Jupiter resident James Squires has entertained thousands of people all over the world, some whose names are very familiar. Back in the ’80s, he sang at the White House three times for President Reagan. In 1988, he performed at the Vatican for Pope John Paul II. He has entertained audiences from Florida to New York with his tenor voice and the various instruments he plays—bongos, congas, tambourine, shakers, and the Zendrum, which is a wood instrument worn like a guitar and programmed like a computer.
He has built movie sets in Miami, performed in iconic Broadway musicals (The Music Man, Guys and Dolls, My Fair Lady), and promoted theaters and arts organizations like Carnegie Hall, Lincoln Center, Kennedy Center for the Performing Arts, Washington Ballet, and the former Coconut Grove Playhouse. On the other end of the spectrum, he is also a self-taught computer whiz who has built websites and computer networks and maintained Windows operating systems for corporate and residential clients.
“I don’t do this for the money,” says the 70-year-old musician of performing. “Musicians travel 50 miles to set up $50,000 worth of equipment for $50 pay. I enjoy performing and interacting with the crowd. When we get feedback from the audience, it is magic.”
Currently, Squires is a member of two bands—Hot Sauce Moon, a five-member group that offers eclectic classic rock, blues and Americana, and No Prince Charmings, a four-piece jazz-inspired combo. His bands play regularly from Stuart to Lake Worth, at venues including Mulligan’s Beach House and Terra Fermata in Stuart, Taco Tiki in Jensen Beach, Brewhouse Gallery in Lake Park, and Rudy’s Pub in Lake Worth. He is now putting together a third band that specializes in Cajun zydeco, a blend of blues and rhythm and blues with Mardi Gras themes. “Seasonal South Florida residents love local live music,” he notes. “We are lucky to have many world-class musicians living right here.”
Born in Battle Creek, Michigan, Squires was drawn to music at an early age. “I have always loved it, ever since listening to classical gems like “War of 1812” that my parents used to play while cleaning our house in Michigan,” he says. When he was 5, he moved to Miami with his divorced mother and older sister to be near his mom’s parents. He recalls he and his sister would sing pop music together for fun at a local roller rink, and he joined the chorus in junior high school. The first time he sang for a real audience was as a student at Southwest Miami High School. “In my last year of high school, I sang in a professional group that performed shows at the big Miami Beach hotels like Eden Roc and Algiers,” he says. I was a master of ceremonies and sang two or three songs.”
In 1970, while studying at Miami Dade College, he auditioned for a madrigal choir of 24 singers with 12 harmony parts and was brought in as a tenor. “That was a coup for me,” he says. “We sang six new pieces at every rehearsal and performed in French, Latin, and English and also did gospel.” Two years into college, he left school to pursue music full-time. He performed with different bands all over Miami and even became an on-air radio personality. He also started acting in theater productions at the Coconut Grove Playhouse, including 140 performances of the 1973 play Equus by Peter Shaffer, and built sets for Italian films and various trade shows.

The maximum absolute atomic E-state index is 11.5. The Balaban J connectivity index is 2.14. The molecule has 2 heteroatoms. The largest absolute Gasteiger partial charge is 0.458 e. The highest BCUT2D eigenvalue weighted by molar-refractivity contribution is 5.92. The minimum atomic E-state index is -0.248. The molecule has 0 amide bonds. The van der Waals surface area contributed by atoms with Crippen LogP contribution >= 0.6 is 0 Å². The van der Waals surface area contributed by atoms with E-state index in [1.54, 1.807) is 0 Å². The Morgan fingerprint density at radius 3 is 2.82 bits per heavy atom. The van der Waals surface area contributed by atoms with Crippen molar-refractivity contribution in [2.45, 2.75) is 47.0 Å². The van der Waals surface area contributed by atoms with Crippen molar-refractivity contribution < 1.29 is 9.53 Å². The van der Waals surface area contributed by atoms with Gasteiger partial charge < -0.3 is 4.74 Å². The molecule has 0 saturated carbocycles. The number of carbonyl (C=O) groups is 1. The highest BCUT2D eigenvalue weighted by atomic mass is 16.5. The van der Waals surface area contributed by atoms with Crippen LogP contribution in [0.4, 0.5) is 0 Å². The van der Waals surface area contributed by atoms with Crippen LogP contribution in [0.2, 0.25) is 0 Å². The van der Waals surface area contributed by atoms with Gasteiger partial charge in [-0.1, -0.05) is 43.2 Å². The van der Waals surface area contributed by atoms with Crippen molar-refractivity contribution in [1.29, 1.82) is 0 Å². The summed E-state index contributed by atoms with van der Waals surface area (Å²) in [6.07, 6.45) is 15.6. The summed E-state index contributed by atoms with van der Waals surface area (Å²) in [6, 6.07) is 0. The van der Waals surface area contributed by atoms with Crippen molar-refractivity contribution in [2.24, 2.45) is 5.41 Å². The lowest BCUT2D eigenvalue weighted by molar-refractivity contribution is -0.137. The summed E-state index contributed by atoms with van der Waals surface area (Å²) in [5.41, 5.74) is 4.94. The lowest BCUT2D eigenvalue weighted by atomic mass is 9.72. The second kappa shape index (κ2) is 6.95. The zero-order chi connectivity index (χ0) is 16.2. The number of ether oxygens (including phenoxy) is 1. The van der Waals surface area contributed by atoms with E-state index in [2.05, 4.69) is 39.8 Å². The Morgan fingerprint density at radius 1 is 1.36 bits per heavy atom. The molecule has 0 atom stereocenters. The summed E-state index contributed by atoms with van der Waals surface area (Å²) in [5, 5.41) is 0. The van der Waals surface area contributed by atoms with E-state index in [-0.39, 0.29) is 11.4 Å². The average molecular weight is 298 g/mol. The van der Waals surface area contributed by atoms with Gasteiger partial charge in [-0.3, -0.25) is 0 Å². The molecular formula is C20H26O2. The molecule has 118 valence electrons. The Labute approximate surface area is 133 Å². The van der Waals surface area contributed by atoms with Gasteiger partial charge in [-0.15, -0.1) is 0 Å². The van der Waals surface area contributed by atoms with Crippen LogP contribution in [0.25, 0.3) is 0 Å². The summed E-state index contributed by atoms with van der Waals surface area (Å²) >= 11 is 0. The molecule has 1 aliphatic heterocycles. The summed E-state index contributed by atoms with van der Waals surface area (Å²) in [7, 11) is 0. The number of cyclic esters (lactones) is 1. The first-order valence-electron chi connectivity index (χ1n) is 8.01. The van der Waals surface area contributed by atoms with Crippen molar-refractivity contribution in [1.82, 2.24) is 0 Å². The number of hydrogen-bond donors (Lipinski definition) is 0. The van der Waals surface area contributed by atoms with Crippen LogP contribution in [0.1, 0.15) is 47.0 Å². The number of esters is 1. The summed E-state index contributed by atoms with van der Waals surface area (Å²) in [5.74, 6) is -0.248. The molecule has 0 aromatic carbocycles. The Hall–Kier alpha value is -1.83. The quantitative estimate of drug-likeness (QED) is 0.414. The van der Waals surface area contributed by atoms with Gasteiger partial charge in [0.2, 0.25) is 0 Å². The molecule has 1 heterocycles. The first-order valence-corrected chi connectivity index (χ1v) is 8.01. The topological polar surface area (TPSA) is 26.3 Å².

As happens with many musicians working for the love of the art, however, the cost of living caught up with him. So, in 1982, he decided to leave Miami to go on the road promoting arts organizations (and some sports venues), staying for months at a time in different cities across the country. Eventually, he moved to Long Island, New York to work for the Long Island Philharmonic and Long Island Stage. While in New York, he joined the St. Agnes Cathedral Men and Boys Choir in Rockville Centre, which led him on three European tours singing with the choir at cathedrals, including his esteemed event for the pope. “That tour was a great experience,” he recalls. “I sang tenor, did leads and cantorial work in religious music. It was like guerrilla theater with amazing sound systems.” Throughout it all, he continued to work with his computer clients as well.
Squires’ nomadic lifestyle came to an end in 2014. His mom was suffering from dementia, and he moved to Jupiter to care for her until she passed away last July. He may not have planned to plant roots in town, but in the end, it was meant to be. “I started singing with an old friend who was living in Stuart, then I expanded to perform music with other guys from Stuart,” he says. “It was great therapy for me while caring for Mom, a total escape from the daily stress. Jupiter was very low-key, like old Miami.”
Today, he continues to perform locally and keeps up his side hustle in computer technology. And at 70, there is no slowing down for Squires, who has one more dream he hopes to make a reality. “Down the road, I want to have a large, 12-piece funk group,” he says. “It is my one unrealized ambition.”